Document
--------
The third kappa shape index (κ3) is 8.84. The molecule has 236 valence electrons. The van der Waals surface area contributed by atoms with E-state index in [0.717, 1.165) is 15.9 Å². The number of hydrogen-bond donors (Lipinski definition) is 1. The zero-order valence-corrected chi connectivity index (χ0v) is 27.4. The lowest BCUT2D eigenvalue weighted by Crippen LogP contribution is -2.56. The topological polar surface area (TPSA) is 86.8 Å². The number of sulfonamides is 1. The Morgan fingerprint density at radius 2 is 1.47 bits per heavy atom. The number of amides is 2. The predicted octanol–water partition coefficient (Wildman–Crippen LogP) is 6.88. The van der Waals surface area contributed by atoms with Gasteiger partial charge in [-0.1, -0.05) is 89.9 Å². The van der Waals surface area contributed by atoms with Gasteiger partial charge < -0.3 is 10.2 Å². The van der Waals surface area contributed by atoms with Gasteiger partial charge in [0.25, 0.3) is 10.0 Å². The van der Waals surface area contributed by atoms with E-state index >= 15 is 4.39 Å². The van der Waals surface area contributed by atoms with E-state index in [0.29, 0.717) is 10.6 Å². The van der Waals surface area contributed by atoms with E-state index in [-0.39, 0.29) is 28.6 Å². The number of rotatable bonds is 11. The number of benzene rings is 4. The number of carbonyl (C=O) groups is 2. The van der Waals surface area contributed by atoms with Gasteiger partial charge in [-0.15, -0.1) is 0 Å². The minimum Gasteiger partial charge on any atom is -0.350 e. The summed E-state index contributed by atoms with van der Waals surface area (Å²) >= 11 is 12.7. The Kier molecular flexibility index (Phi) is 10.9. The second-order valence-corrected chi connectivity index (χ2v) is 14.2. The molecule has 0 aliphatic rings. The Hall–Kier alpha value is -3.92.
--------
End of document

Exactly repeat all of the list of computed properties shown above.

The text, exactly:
The third kappa shape index (κ3) is 8.84. The molecule has 236 valence electrons. The van der Waals surface area contributed by atoms with E-state index in [0.717, 1.165) is 15.9 Å². The number of hydrogen-bond donors (Lipinski definition) is 1. The zero-order valence-corrected chi connectivity index (χ0v) is 27.4. The lowest BCUT2D eigenvalue weighted by Crippen LogP contribution is -2.56. The topological polar surface area (TPSA) is 86.8 Å². The number of sulfonamides is 1. The Morgan fingerprint density at radius 2 is 1.47 bits per heavy atom. The number of amides is 2. The predicted octanol–water partition coefficient (Wildman–Crippen LogP) is 6.88. The van der Waals surface area contributed by atoms with Gasteiger partial charge in [-0.1, -0.05) is 89.9 Å². The van der Waals surface area contributed by atoms with Gasteiger partial charge < -0.3 is 10.2 Å². The van der Waals surface area contributed by atoms with Gasteiger partial charge in [0.25, 0.3) is 10.0 Å². The van der Waals surface area contributed by atoms with E-state index >= 15 is 4.39 Å². The van der Waals surface area contributed by atoms with E-state index in [0.29, 0.717) is 10.6 Å². The van der Waals surface area contributed by atoms with E-state index in [-0.39, 0.29) is 28.6 Å². The number of rotatable bonds is 11. The number of benzene rings is 4. The number of carbonyl (C=O) groups is 2. The van der Waals surface area contributed by atoms with Gasteiger partial charge in [-0.15, -0.1) is 0 Å². The minimum Gasteiger partial charge on any atom is -0.350 e. The summed E-state index contributed by atoms with van der Waals surface area (Å²) >= 11 is 12.7. The Kier molecular flexibility index (Phi) is 10.9. The second-order valence-corrected chi connectivity index (χ2v) is 14.2. The molecule has 0 aliphatic rings. The Hall–Kier alpha value is -3.92.